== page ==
Introduction to the 2023 Edition
Looking Towards the Future
Timing, it’s often said, is everything. With both the Screen Actors Guild and Writers Guild of America on strike at the same time, putting out this edition of Destination Film Guide now seems a little, well, weird. Even though the industry may be at a standstill now (fingers crossed a settlement is reached soon), we can’t help but be hopeful for the future — and we hope you are too.
Addressing a more positive future is the theme of an insightful piece by Miles Dobis, who writes about three states that are showcasing how tax incentives can create a more diverse industry workforce. Called DEI (Diversity, Equity & Inclusion) initiatives, these efforts financially benefit productions that not only film in a particular state but also integrate underrepresented groups into their production team,” writes Dobis. Sounds like a win-win to us.
In this issue, we also explore the ins and outs of filming in some of the 550-plus government-owned historic buildings around the country. We spoke with two experts at the General Services Administration Center for Historic Buildings to get all the details. Short answer: It’s not as difficult as you might think.
We also went to the source for this issue’s “Through the Eyes of a Location Scout” article. Based in Florida, Leah Sokolowsky has some 30 years of experience in the industry, which comes with plenty of advice, insights and interesting stories.
It’s no secret that there’s more to being a great location scout than, well, finding a great location. Knowing the current developments on the tax incentive front is vital too when it comes to your bottom line. Our comprehensive Film Incentives roundups review financial benefits of working in various states, provinces and countries across North America and the Caribbean to maximize your production budget.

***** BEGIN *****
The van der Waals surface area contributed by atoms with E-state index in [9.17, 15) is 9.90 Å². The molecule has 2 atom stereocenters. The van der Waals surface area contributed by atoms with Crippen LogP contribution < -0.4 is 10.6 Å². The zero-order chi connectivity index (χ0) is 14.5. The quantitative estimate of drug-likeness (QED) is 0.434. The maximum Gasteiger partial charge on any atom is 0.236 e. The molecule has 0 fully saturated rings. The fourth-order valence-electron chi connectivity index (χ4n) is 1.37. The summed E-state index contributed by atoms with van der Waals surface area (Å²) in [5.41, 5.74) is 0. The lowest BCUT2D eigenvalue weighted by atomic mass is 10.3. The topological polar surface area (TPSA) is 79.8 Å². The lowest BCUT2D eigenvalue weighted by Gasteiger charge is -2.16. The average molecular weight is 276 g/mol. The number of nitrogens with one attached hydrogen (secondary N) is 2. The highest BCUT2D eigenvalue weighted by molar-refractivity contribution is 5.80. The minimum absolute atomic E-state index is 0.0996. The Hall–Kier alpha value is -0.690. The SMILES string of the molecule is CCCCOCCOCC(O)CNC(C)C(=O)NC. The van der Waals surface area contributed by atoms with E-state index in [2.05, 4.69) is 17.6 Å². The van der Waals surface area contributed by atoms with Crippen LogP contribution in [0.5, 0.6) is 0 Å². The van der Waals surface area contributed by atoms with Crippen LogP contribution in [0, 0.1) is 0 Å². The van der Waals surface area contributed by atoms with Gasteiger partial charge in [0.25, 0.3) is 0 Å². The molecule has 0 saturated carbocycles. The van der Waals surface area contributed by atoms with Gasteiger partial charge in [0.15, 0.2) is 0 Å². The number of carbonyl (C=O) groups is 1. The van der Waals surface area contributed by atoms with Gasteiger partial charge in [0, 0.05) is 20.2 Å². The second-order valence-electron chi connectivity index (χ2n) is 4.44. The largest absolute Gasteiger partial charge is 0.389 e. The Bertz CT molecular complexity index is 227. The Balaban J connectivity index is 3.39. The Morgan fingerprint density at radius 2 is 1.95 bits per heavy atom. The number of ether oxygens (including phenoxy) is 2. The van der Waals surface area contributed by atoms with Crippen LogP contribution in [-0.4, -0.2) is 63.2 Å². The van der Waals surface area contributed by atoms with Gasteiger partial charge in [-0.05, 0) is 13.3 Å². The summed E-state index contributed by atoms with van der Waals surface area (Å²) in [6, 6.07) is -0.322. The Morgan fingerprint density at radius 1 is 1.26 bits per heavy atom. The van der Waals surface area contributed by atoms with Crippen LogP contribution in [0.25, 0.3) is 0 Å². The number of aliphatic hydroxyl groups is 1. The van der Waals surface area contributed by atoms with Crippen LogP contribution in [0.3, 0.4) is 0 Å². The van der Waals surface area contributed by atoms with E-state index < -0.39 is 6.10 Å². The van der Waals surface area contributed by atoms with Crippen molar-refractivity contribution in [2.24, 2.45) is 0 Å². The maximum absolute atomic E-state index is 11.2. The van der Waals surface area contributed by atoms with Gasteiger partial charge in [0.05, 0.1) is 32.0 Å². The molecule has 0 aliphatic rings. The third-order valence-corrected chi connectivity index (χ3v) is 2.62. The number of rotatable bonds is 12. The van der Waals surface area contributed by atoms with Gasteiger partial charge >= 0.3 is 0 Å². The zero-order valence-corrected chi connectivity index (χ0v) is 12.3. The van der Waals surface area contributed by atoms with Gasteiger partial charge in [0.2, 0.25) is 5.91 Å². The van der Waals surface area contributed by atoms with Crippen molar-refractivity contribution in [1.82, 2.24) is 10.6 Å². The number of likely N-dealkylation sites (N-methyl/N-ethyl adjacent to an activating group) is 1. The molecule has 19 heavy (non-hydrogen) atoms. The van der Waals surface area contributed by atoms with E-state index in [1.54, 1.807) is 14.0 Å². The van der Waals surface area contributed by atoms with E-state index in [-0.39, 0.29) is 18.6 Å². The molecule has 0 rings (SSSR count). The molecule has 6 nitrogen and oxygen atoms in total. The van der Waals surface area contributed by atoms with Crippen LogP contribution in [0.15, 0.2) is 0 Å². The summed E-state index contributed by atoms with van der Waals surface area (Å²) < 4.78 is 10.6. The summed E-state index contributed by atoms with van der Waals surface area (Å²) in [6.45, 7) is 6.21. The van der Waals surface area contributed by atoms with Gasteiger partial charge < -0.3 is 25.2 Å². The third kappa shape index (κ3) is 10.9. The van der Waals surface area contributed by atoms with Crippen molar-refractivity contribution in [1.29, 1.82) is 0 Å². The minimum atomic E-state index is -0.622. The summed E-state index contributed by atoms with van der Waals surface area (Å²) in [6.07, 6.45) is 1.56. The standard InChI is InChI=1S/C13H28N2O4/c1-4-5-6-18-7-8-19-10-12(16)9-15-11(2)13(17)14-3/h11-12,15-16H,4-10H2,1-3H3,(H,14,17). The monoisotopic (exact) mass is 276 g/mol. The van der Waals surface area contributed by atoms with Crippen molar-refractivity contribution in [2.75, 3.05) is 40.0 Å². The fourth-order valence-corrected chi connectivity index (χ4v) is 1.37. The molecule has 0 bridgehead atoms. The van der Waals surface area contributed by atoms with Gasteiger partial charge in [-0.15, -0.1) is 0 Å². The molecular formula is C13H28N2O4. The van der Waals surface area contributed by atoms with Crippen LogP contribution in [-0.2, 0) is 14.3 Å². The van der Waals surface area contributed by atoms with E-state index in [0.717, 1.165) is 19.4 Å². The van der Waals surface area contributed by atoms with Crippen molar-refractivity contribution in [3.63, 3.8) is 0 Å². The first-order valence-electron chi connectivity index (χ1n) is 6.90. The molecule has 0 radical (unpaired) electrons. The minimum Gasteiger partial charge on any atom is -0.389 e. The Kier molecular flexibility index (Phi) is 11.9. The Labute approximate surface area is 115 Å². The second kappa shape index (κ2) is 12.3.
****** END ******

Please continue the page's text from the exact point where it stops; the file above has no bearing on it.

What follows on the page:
Preview the 2023 Edition
Features & Columns
Encouraging Diversity Equity & Inclusion Through DEI Initiatives
Three states showcase how tax incentives can create a more diverse industry workforce
History in the (Film) Making
With more than 550 one-of-a-kind historic buildings under its jurisdiction, the U.S. government is a location scout’s dream
The Top Film Fests in North America
From Utah’s Sundance Film Festival and the Harlem Film Festival in New York to Austin’s allencompassing South By Southwest, we spotlight the film festivals you need to know about
FLICS: The Future is Golden
The Golden State has become the headquarters for America’s premier film studios and production companies, as well as one the largest collection of creatives on Earth.
Through the Eyes of a Location Scout
Leah Sokolowsky, Location Managers Guild International Member, Discusses Her Creative Process and the Ever-Changing Role of a Location Scout
Top Location Picks
Atlantic City, New Jersey
With a big city feel from the tall buildings and nightlife, Atlantic City offers so many possibilities for a wide array of genres and plotlines. The Steel Pier and boardwalk give off a summertime aesthetic that can bring you back in time or keep you in modern times. The natural surroundings of sandy beaches, ocean waves and greenery will give you a well-rounded area to work with for your production.
Montana’s largest city is alive with urban growth and vibrancy, yet it maintains its Western heritage and accessibility to natural resources for outdoor enthusiasts. Visit an art museum, experience a Native American Pow-Wow at nearby Crow Indian Reservation, explore ancient fossil beds, relive the Battle of Little Bighorn, rappel down rimrock cliffs or navigate the mighty Yellowstone River.
Durham Region, Ontario
Durham Region plays an important role in Ontario’s film, television, and digital media industry with a unique mix of industrial, urban and rural locations that can be used as sets taking place in a variety of time periods. Its proximity to the Toronto film and television cluster, existing natural and cultural heritage assets offer the potential for a wide range of film and television production.
Glacier Country, Montana
Western Montana’s cinematic landscapes, Old West charm, and rich history have long inspired film producers, setting the stage for films like The Revenant and binge-worthy TV shows like Yellowstone. In addition to unrivaled landscapes, Glacier Country boasts more than 75 charming communities where you’ll find historic, Western architecture and authentic, small town Americana. You’ll also find ease of access and unmatched hospitality while filming here.
St. Louis, MO